D3 | Abstract 07

Annual NUTRIM Symposium 18 November 2020


The energetic cost of walking and spatiotemporal parameters during the walking in persons with multiple sclerosis

Kyra Theunissen123; Guy Plasqui1; Annelies Boonen2; Pieter Meyns3; Annick Timmermans3; Peter Feys3; Kenneth Meijer1

1. Department of Nutrition and Movement Sciences, School of Nutrition and Translational Research in Metabolism, Maastricht Universitair Medisch Centrum, The Netherlands
2. Department of Rheumatology, Functioning and Rehabilitation, School of Care and Public Health Research Institute, Maastricht Universitair Medisch Centrum, The Netherlands
3. REVAL Rehabilitation Research Center, Faculty of Rehabilitation Sciences, Hasselt University, Belgium
Persons with Multiple Sclerosis (pwMS) experience increased fatigue and have a higher energetic demand during walking, compared to healthy persons. It is argued that changes in spatiotemporal parameters during the six minute walking test (6mwt) contribute to increased energetic cost of walking (Cw) and levels of fatigue.

The aim of this study is to assess the energetic cost and spatiotemporal parameters of walking at fast speed in pwMS during the 6mwt.

Seven pwMS performed a 6mwt on the Computer Assisted Rehabilitation ENvironment. Oxygen consumption (VO2) and carbon dioxide production were measured continuously via indirect calorimetry. Steady state net Cw was calculated as VO2 during walking - resting VO2, expressed in milliliter VO2 per kilograms bodyweight per distance walked (net ml O2/kg/m). During walking, spatiotemporal parameters (walking speed, cadence, step length, step width) were collected and correlated with Cw, using Spearman correlation. Spatiotemporal parameters of seven healthy controls walking at high speeds was used as a reference. Six-minute walking distance (6mwd) was compared to normative values of healthy controls considering anthropometrics and heart rate(HR) as described by Casanova et. al (2011), expressed as percentage difference.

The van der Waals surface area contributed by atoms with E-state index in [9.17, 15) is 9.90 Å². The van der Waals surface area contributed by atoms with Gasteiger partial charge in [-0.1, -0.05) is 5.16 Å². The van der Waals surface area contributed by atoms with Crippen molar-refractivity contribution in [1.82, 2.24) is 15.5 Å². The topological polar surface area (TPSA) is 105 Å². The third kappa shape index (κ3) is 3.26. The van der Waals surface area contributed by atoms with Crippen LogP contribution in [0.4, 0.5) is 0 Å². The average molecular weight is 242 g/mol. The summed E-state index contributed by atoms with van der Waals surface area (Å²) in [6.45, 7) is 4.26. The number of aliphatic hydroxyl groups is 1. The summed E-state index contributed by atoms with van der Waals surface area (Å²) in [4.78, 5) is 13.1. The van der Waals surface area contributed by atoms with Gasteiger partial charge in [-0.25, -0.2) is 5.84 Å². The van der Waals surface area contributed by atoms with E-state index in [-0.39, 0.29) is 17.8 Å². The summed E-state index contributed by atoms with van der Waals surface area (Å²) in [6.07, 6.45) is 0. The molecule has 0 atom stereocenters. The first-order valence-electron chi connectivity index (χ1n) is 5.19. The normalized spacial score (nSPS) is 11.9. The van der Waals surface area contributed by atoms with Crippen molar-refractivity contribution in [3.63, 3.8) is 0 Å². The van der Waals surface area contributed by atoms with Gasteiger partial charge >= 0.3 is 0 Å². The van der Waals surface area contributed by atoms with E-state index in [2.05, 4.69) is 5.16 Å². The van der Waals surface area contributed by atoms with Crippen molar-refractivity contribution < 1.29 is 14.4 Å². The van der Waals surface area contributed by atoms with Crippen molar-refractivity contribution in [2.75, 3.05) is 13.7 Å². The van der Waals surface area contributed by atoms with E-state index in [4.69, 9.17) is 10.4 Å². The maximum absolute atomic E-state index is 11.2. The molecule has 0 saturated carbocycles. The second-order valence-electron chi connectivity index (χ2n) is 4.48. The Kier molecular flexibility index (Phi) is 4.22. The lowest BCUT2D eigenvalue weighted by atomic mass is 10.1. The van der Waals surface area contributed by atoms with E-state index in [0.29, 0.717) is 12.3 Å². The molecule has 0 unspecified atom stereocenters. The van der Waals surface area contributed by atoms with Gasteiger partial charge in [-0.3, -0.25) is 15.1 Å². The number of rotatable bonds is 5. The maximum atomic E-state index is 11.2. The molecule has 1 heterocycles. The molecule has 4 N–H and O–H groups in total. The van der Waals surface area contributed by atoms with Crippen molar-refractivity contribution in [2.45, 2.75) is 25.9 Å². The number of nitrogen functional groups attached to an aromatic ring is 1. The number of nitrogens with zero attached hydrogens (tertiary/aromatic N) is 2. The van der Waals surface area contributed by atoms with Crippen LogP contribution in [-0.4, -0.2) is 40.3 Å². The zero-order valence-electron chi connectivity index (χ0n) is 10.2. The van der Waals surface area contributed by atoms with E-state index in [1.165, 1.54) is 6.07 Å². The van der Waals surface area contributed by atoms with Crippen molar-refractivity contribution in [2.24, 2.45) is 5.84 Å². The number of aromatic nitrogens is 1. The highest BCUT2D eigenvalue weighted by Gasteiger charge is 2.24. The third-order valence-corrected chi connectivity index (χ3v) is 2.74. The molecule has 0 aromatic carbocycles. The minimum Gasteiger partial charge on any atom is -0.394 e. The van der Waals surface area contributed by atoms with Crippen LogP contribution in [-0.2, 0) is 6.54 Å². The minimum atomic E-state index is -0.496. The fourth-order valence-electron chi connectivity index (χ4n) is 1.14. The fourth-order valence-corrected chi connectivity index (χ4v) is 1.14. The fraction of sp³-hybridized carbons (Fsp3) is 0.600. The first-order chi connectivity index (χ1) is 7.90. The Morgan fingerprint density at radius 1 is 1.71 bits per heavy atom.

Persons with MS walked slower (1.35±0.44 vs. 1.48±0.16 m/s) and with higher Cw (0.14±0.05 vs 0.10±0.02 net mlO2/kg/m), compared to healthy controls. 6mwd for pwMS was 485±160m. Only cadence (123±15 vs. 121±6 steps/min) strongly correlated with Cw in both pwMS and HC (r=0.82, p=.02 vs. r=0.77, p=.04). 6mwd in pwMS was 21% higher, compared to normative values.

The higher Cw in PwMS may be explained by the increased cadence, compared to HC. Additionally, increased cadence and decrease step length can imply on impaired balance as frequently seen in pwMS. Our further research will investigate the relation between metabolic and mechanical energy demand during walking, aiming to explain the increased Cw.

NUTRIM | School of Nutrition and Translational Research in Metabolism
NUTRIM aims to contribute to health maintenance and personalised medicine by unraveling lifestyle and disease-induced derangements in metabolism and by developing targeted nutritional, exercise and drug interventions. This is facilitated by a state of the art research infrastructure and close interaction between scientists, clinicians, master and PhD students.